Sea Going Green
Foto: Wiebke Wilting
Recently, we visited the headquarters of Sea Going Green in Amsterdam. Sea Going Green is a sustainable tourism consultancy, headed by Aleksandra Dragozet. During our visit, we talked about setting up a business, how Aleksandra makes a difference and how she sees the future.
Can you tell us a bit more about yourself?
‘I am the founder and CEO of Sea Going Green. My parents are Serbian and Croatian and they decided to move to Canada, where I mostly grew up. Before turning the age of 21, I had already lived in six different countries and I travelled a lot. However, during all those travels I got to see not only the great and positive effects of traveling, but also what negative impact it can have on communities. Every year, we used to go to a small beach town. At the time, it was not very touristy, but in a short time, it became quite popular. The people in the village were able to make money off of the tourism during the summers. However, during the winters they were cleaning up after those tourists. Tourism really affected the water quality and the beach quality. I decided to make it my goal to make tourism more sustainable from that point on.’
Why did you start Sea Going Green?
‘I couldn’t find the job I wanted to do after graduating from marine biology which would merge my two passions together – tourism and the marine environment. I had interned at a big NGO, which sometimes meant working at quite a slow pace. I liked to see more results quickly. I also did research at a research institute. During that time, I was mostly spending time in a lab and my supervisor was spending the majority of her time writing grants. That was also not what I wanted to spend my whole time on. The United Nations World Tourism Organization named 2017 the year for sustainable tourism , and this seemed to perfectly merge my two passions together so I started looking into consultancies around this but couldn’t find any that specific. Then I decided that I wanted to unite my two passions: traveling and marine biology as a career, so I started a sustainable tourism consultancy. I already had a lot of contacts in tourism and I started researching the needs of the tourism sector. It kind of snowballed from there.’
How do you make a difference?
‘We focus on carbon footprint measurements. We aim to lower the impact of the tourism industry on the environment. An example of this is lowering single use plastic, plastic pollution and fuel use. Local communities can really benefit from this as they no longer have to live in the trash that tourism leaves behind. With our online content, we also inspire people that travel to become better visitors. We encourage them to treat their destination like their own homes. In your own home, a lot of people also recycle and don’t leave trash behind so a holiday should be no different. ’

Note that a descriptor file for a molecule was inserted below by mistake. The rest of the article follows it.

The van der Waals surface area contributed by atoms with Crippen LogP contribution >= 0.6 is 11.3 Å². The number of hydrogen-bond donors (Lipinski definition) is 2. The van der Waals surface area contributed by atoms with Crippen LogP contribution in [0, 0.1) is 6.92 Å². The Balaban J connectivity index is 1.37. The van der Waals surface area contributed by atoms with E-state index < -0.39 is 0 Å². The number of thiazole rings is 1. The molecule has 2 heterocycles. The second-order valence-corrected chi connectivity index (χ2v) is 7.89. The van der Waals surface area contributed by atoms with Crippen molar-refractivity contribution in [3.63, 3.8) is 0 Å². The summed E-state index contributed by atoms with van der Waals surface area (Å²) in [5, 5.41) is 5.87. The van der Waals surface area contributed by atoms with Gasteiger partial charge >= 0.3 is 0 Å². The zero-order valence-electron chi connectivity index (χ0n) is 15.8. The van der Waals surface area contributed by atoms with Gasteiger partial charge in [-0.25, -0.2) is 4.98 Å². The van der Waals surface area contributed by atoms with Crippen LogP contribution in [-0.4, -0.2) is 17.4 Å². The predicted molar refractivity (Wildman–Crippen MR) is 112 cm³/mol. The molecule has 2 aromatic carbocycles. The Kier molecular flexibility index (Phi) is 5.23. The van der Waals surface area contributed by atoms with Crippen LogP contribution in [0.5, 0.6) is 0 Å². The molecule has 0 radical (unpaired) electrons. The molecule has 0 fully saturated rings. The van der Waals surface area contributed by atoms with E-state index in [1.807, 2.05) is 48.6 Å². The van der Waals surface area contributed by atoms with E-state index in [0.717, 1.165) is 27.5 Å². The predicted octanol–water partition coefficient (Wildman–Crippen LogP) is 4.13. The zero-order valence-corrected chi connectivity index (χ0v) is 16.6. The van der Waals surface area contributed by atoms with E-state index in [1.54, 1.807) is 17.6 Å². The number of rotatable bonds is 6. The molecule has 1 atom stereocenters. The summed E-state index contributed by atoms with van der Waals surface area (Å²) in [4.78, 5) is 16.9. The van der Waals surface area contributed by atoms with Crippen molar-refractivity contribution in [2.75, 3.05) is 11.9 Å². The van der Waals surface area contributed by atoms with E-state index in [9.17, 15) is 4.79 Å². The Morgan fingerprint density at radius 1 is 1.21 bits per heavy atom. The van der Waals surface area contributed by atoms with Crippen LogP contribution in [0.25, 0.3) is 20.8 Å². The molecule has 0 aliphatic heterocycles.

What kind of leader do you want to be?
‘Mainly a fair leader. I want to be the best for my team, so we can achieve our mission and the goal of making tourism more sustainable. I want to be motivated and healthy for them, so I can support them in every possible way. I also had a lot of mentors and advisors, which is so useful. Every day, I also learn from friends.’
You did not start this too long ago. Your company is considered to be a startup, which can be at times quite a challenge. How do you keep motivated?
‘Right now, my projects give me energy. The team that I have around me gives me a huge responsibility, but I do have supportive and very impact driven people around me. I really love to see how they have grown. Most of my team started as interns and afterwards I could offer them a position. That really makes me happy. I always wanted to work for purpose and impact. Giving back gives me energy to go on.’
How do you see the future of sustainable tourism and Sea Going Green?
‘I would like to have impact worldwide. We aim to have an impact in all travel hotspots in the world. I hope I can say during my lifetime that my mission has finished, but unfortunately it will never be perfect. Sustainability is such a complex multi-stakeholder issue. There are always challenges, but I do think that we can tackle the plastic issue.’
If you go on holiday, what products do you advise to readers? And what other tips can you give?
‘I think behavioural change is key. People do not act as at home when they travel. Take your recycling habits to your destination and don’t depend on your destination for reusable items, like water bottles. Make your own sustainable travel kit. What helps me as well, is taking no flight challenges for a few months of the year. I do it myself a lot. I really look forward to Eurostar, so we can take the train to London instead of flights.
Do you also want to know more about sustainable tourism? Check out www.seagoinggreen.org
Do you want to learn how you can reduce your environmental impact while traveling? You can download free guides through their website: https://www.seagoinggreen.org/sustainabletourismguides